Freeman (Classics/Washington Univ.) sticks close to authenticated sources in this quick and rangy popular biography, which serves up a taste of life and times in Ireland and late-Roman Britain during the fifth century.
Since the author prefers to expostulate on the facts as they are known and to set one piece aside another without forcing the fit, there is little narrative drive to his life of Ireland’s patron saint—but then, Patrick wasn’t given to high drama. Freeman’s strength lies in his ability to bring a place to life in the mind’s eye. Britain in the weak final years of Roman rule, before the medieval Anglo-Saxon community took hold, was an unstable terrain subject to raids by the Picts, Saxon, and Irish. A group of the latter spirited Patrick away from his family and into slavery on (most likely) the west coast of Ireland. The author is patient with the material; when he notes that Patrick’s family were nobles and farmers, he discusses the nature of Roman governance and the look and feel of a typical British villa/farmstead, all of which adds terrific color to the story. Infectiously smitten with the age, if perhaps less so with the saint, Freeman delights with overviews of the political and social landscape Patrick entered upon his return to Ireland, as well as the spiritual environment that was already in place. He delivers a sharp, elementary course in traditional local religions, including Druidism, and the role of celibate women in the early Christian church. He describes Patrick’s Confessions, actually one of only two extant letters from the saint, as a “window into the soul of a person,” far more intimate than Cicero’s letters or Augustine’s Confessions and, as such, “like no other document from ancient times.”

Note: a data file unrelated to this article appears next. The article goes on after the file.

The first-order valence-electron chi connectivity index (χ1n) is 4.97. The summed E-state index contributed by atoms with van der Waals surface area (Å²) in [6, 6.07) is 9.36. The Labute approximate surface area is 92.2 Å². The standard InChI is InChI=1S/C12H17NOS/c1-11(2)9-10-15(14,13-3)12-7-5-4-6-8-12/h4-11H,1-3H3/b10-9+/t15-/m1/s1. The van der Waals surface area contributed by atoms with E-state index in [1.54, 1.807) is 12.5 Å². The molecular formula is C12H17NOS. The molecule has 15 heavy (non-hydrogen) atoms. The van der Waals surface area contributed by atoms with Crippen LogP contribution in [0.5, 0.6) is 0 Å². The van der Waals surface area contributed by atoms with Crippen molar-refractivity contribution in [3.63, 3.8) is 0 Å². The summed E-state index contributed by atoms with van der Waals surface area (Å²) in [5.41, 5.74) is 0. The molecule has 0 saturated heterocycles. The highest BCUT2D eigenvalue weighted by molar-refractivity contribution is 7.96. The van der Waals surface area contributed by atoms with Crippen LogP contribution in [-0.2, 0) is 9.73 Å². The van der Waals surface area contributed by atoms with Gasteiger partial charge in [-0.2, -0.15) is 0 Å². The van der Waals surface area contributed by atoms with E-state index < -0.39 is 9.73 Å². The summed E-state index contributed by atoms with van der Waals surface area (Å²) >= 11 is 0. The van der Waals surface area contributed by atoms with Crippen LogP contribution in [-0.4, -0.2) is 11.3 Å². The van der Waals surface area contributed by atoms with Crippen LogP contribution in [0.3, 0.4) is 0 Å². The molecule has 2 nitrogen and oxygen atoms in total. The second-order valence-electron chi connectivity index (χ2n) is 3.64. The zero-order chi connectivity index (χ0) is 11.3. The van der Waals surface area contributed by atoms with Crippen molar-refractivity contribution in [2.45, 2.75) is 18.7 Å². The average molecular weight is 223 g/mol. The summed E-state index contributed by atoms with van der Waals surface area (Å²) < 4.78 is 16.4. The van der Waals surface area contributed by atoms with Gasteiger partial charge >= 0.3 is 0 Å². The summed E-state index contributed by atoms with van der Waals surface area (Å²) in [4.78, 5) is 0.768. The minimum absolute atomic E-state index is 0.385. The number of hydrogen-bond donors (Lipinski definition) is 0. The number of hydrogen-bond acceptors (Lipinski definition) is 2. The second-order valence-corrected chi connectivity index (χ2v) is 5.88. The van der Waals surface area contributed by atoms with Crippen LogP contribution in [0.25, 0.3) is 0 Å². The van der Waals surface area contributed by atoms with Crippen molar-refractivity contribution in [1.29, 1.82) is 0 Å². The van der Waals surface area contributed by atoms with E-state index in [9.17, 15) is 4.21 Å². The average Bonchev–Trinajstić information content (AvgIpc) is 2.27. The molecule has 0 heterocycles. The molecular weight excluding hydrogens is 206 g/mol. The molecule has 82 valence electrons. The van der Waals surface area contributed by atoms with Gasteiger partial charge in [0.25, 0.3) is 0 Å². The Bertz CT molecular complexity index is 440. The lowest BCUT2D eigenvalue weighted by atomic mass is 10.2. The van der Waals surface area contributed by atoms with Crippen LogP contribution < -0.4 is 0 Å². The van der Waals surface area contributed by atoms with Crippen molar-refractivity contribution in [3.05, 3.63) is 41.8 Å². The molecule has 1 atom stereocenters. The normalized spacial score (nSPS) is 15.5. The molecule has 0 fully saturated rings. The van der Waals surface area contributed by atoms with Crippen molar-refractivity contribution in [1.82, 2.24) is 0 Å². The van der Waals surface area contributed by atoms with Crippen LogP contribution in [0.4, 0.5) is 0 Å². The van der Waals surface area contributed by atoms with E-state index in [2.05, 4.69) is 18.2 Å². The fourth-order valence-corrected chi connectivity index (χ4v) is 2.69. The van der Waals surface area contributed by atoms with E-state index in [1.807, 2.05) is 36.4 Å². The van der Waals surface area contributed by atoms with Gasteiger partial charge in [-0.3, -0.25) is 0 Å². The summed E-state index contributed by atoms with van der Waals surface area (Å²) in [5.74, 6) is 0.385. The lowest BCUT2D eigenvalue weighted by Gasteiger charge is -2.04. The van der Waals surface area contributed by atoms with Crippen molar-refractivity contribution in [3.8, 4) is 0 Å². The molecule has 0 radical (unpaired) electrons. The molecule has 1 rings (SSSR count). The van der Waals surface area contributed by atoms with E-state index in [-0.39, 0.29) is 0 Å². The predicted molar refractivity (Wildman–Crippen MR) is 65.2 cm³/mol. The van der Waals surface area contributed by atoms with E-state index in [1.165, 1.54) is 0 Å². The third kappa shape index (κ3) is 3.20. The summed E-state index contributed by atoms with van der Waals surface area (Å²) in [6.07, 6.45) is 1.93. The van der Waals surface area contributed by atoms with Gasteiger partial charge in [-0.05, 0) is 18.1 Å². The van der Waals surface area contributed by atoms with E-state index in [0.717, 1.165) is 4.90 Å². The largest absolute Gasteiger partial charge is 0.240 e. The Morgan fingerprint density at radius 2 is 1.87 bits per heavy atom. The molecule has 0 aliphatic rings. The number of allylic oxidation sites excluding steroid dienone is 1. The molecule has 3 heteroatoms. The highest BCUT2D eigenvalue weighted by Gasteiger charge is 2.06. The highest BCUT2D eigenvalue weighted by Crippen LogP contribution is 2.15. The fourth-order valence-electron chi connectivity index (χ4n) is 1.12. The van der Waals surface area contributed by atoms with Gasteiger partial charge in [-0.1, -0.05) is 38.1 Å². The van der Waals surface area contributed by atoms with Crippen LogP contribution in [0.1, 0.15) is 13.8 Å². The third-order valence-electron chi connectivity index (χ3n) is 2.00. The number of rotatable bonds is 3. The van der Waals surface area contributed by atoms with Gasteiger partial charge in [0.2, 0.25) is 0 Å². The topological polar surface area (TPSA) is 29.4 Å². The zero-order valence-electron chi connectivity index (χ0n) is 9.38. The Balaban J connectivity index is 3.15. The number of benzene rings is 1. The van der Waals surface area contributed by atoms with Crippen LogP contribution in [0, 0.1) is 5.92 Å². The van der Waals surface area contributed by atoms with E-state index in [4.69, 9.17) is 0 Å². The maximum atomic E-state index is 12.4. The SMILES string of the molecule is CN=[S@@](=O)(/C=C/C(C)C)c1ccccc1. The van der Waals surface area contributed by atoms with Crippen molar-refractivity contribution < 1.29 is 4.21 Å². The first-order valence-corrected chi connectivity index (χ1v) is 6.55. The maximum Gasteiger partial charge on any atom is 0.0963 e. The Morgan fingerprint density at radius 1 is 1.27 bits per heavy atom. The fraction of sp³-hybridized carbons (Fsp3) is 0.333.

A solid grounding to the saint’s life that provides the footing necessary to explore more speculative works like, for example, E.A. Thompson’s Who Was Saint Patrick? (1986).